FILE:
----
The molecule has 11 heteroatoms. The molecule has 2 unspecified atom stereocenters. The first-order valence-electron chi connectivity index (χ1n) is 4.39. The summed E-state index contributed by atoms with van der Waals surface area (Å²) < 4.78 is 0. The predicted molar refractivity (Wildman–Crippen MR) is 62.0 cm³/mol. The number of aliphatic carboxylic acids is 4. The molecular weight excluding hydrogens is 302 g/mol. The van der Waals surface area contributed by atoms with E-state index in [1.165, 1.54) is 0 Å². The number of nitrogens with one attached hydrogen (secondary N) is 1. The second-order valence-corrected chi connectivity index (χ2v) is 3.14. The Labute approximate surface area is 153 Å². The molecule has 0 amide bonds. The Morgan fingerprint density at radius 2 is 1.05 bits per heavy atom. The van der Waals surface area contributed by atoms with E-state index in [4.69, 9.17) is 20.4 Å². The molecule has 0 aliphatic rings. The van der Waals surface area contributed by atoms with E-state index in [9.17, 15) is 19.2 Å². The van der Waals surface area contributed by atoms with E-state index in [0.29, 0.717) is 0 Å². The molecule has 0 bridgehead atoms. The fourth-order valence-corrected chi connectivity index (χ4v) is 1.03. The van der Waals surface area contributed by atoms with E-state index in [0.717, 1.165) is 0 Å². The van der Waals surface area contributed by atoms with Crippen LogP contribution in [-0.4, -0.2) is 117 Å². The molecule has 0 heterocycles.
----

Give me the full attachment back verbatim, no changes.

The molecule has 11 heteroatoms. The molecule has 2 unspecified atom stereocenters. The first-order valence-electron chi connectivity index (χ1n) is 4.39. The summed E-state index contributed by atoms with van der Waals surface area (Å²) < 4.78 is 0. The predicted molar refractivity (Wildman–Crippen MR) is 62.0 cm³/mol. The number of aliphatic carboxylic acids is 4. The molecular weight excluding hydrogens is 302 g/mol. The van der Waals surface area contributed by atoms with E-state index in [1.165, 1.54) is 0 Å². The number of nitrogens with one attached hydrogen (secondary N) is 1. The second-order valence-corrected chi connectivity index (χ2v) is 3.14. The Labute approximate surface area is 153 Å². The molecule has 0 amide bonds. The Morgan fingerprint density at radius 2 is 1.05 bits per heavy atom. The van der Waals surface area contributed by atoms with E-state index in [4.69, 9.17) is 20.4 Å². The molecule has 0 aliphatic rings. The van der Waals surface area contributed by atoms with E-state index in [9.17, 15) is 19.2 Å². The van der Waals surface area contributed by atoms with E-state index in [0.29, 0.717) is 0 Å². The molecule has 0 bridgehead atoms. The fourth-order valence-corrected chi connectivity index (χ4v) is 1.03. The van der Waals surface area contributed by atoms with E-state index in [0.717, 1.165) is 0 Å². The van der Waals surface area contributed by atoms with Crippen LogP contribution in [-0.4, -0.2) is 117 Å². The molecule has 0 heterocycles.